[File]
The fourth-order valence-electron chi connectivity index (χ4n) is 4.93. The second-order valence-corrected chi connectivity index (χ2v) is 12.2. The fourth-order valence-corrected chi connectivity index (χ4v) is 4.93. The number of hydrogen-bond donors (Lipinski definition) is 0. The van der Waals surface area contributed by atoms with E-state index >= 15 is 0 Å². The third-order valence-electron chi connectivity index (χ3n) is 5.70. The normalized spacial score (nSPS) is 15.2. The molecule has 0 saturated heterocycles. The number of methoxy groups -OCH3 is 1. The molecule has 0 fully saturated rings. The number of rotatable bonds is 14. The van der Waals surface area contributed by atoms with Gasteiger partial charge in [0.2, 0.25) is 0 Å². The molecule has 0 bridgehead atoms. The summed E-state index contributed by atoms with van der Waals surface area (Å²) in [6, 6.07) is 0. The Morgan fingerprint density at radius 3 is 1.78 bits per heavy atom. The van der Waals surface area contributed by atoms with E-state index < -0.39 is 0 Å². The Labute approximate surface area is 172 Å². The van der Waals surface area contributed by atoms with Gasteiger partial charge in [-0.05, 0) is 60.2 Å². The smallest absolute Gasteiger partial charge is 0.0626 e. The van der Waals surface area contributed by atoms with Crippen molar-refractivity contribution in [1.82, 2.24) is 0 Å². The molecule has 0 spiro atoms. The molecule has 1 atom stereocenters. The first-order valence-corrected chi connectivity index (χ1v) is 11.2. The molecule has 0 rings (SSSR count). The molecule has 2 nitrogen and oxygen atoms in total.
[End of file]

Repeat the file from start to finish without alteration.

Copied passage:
The fourth-order valence-electron chi connectivity index (χ4n) is 4.93. The second-order valence-corrected chi connectivity index (χ2v) is 12.2. The fourth-order valence-corrected chi connectivity index (χ4v) is 4.93. The number of hydrogen-bond donors (Lipinski definition) is 0. The van der Waals surface area contributed by atoms with E-state index >= 15 is 0 Å². The third-order valence-electron chi connectivity index (χ3n) is 5.70. The normalized spacial score (nSPS) is 15.2. The molecule has 0 saturated heterocycles. The number of methoxy groups -OCH3 is 1. The molecule has 0 fully saturated rings. The number of rotatable bonds is 14. The van der Waals surface area contributed by atoms with Gasteiger partial charge in [0.2, 0.25) is 0 Å². The molecule has 0 bridgehead atoms. The summed E-state index contributed by atoms with van der Waals surface area (Å²) in [6, 6.07) is 0. The Morgan fingerprint density at radius 3 is 1.78 bits per heavy atom. The van der Waals surface area contributed by atoms with E-state index < -0.39 is 0 Å². The Labute approximate surface area is 172 Å². The van der Waals surface area contributed by atoms with Gasteiger partial charge in [-0.05, 0) is 60.2 Å². The smallest absolute Gasteiger partial charge is 0.0626 e. The van der Waals surface area contributed by atoms with Crippen molar-refractivity contribution in [1.82, 2.24) is 0 Å². The molecule has 0 spiro atoms. The molecule has 1 atom stereocenters. The first-order valence-corrected chi connectivity index (χ1v) is 11.2. The molecule has 0 rings (SSSR count). The molecule has 2 nitrogen and oxygen atoms in total.